Natural Food and Shelter

Plant Native Plants

Natural plantings provide the same food and shelter which sustained birds for millennia before the arrival of Europeans in North America. To the right is a photo of a warbler hunting insects on a seed head, taken by Audubon member Pat Thomas. Pat teaches a class on Gardening for Birds through Hartley Nature Center.

Keep Brush Piles

Strategically placed brush piles create good hiding places for birds visiting your feeders, as well as for beneficial insects, toads, and frogs.  These can be disguised in summer with a cover of vines such as Clematis, Wild Cucumber, or American bittersweet.  Or they can be screened with plantings of tall grasses and/or flowers. Be aware that predators such as cats can use brush piles or dense plantings as blinds.  Locate bird feeders out of range of a lurking cat’s striking distance, about 10 feet away from hiding spots.

Don’t Remove Dead Trees

Standing dead trees (snags) provide valuable habitat for many species of birds, which use them for foraging, nesting, perching, roosting, and storing food.   Woodpeckers depend on them for insects which live in decaying wood, and will excavate nests in them. Also, chickadees, nuthatches, bluebirds, and owls often reuse the nests abandoned by woodpeckers.  If you don’t have snags, you can import them.

…dead trees are transmuted into living animals, and vice versa.
– Aldo Leopold, A Sand County Almanac

Protection from Cats

Biology and wildlife researchers estimate  that cats kill hundreds of millions of birds per year.  Please keep your cats indoors, especially if you have a bird feeding area, otherwise you are simply luring birds to their death.  If you have feral or nuisance cats visiting your feeding  area, you can live trap them humanely and bring them to any of the local shelters, or call animal control to have them picked up during normal business hours.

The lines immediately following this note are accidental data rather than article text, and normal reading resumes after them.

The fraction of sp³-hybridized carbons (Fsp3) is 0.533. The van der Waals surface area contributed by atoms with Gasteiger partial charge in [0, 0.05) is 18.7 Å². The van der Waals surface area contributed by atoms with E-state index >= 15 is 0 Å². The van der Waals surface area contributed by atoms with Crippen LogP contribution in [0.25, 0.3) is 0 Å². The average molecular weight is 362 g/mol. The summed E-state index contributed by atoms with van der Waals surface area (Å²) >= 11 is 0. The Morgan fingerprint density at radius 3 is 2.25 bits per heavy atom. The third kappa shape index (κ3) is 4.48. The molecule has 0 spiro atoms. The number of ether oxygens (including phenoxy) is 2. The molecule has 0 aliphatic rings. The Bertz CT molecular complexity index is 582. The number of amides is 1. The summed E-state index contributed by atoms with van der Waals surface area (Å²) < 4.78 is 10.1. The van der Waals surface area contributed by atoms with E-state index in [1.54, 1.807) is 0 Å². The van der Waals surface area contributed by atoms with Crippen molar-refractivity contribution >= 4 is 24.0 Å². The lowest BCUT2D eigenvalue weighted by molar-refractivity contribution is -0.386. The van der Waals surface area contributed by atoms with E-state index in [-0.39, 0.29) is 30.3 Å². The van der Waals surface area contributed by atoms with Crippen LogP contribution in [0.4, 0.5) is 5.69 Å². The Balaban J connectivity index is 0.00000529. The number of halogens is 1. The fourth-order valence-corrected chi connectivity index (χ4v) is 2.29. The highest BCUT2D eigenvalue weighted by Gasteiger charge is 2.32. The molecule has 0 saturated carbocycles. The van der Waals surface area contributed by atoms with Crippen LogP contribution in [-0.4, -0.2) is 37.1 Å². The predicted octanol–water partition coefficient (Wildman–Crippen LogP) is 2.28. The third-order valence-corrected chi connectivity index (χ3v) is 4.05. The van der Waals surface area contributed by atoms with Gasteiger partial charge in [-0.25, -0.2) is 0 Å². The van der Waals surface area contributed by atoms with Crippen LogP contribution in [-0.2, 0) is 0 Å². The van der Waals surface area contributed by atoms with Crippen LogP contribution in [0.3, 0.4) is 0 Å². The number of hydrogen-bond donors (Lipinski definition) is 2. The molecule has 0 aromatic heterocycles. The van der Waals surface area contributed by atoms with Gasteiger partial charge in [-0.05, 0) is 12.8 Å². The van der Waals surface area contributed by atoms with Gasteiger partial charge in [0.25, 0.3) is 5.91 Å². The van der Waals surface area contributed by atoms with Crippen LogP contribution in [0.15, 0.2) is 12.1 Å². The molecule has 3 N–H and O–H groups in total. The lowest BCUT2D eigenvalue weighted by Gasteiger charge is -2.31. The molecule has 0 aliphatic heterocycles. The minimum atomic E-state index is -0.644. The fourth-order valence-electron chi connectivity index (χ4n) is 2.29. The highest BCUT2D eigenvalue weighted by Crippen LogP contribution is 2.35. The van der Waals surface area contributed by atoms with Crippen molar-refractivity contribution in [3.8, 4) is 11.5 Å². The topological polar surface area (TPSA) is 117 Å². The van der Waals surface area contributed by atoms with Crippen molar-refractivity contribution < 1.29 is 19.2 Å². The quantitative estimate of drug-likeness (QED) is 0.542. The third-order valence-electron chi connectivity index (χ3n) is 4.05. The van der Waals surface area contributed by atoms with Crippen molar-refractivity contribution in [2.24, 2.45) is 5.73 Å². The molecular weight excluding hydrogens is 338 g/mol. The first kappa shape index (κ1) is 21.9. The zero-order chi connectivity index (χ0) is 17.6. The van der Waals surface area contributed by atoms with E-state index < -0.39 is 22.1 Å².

Water

Birds need water regardless of the season.  Although birds can “drink” snow, it takes metabolic energy for them to convert snow to water.  You can purchase heated birdbaths, or small heating elements to put into existing bird baths, for winter use. Bird baths can be as simple as a shallow plant dish or inverted trash can lid.  They should be cleaned out weekly in winter and twice a week in summer, and the water depth should not be greater than 1 ½ inches. Non-avian species of wildlife will also appreciate a source of water. Containers placed on the ground work well. If you are planning to install a man-made pool or fountain, make sure it has gradually sloping sides so that smaller animals can use it safely.

Bird Feeders

Some birds, like fox sparrows and juncos, prefer to feed on the ground, and will be satisfied with scattered sunflower seeds (see caution note above about cats and other predators).  But to attract the greatest variety of birds, you should have different types of feeders at different heights with at least two or three types of seed. Please Note: As with bird baths, bird feeders should kept clean to avoid the spread of diseases such as conjunctivitis, which commonly strikes house finches. Information on keeping a clean birding station
To prevent window strikes:  feeders should be located 25-30 feet from a window, or else within 1 – 3 feet of a window.  Do not place feeders less than 10 feet away from an area where cats can lie in wait.  Even if feeders are elevated, birds inevitably search on the ground for fallen seed and are vulnerable to attack.
Post-Mounted Table Feeders  These are platforms which allow many birds to feed at once.  You can place table feeders on the ground, but they will quickly be commandeered by squirrels unless stocked with a seed unpalatable to squirrels such as safflower.
Hopper Feeders  These are usually post-mounted, and often resemble small houses.  They have large perches, which attracts birds such as grosbeaks and cardinals who don’t like perching on tube feeders.  They are vulnerable to marauding bears in the summer months.
Tube Feeders  These are hollow cylinders filled with seed, with several feeding windows with perches attached.  They attract smaller birds such as finches, pine siskins, chickadees, and nuthatches.  For summer use, mount them high enough so that bears cannot reach up and pull them down.
Hummingbird Feeders Fill these with a solution of one part white sugar placed in four parts boiling water and stirred to dissolve.  Do not add food coloring.  In hot weather, replace syrup mixture frequently, and clean out feeders with white vinegar to discourage the growth of mold
Window Feeders  These attach to windows with suction cups, and allow you to observe birds closely.  They come in several seed-dispensing styles, as well as suet holders. In the photo below, note the birdscreen covering the large empty space in the middle of the window.  The screens attach to the outside of the window with suction cups.  Birds hitting the window bounce off uninjured.

Bird Food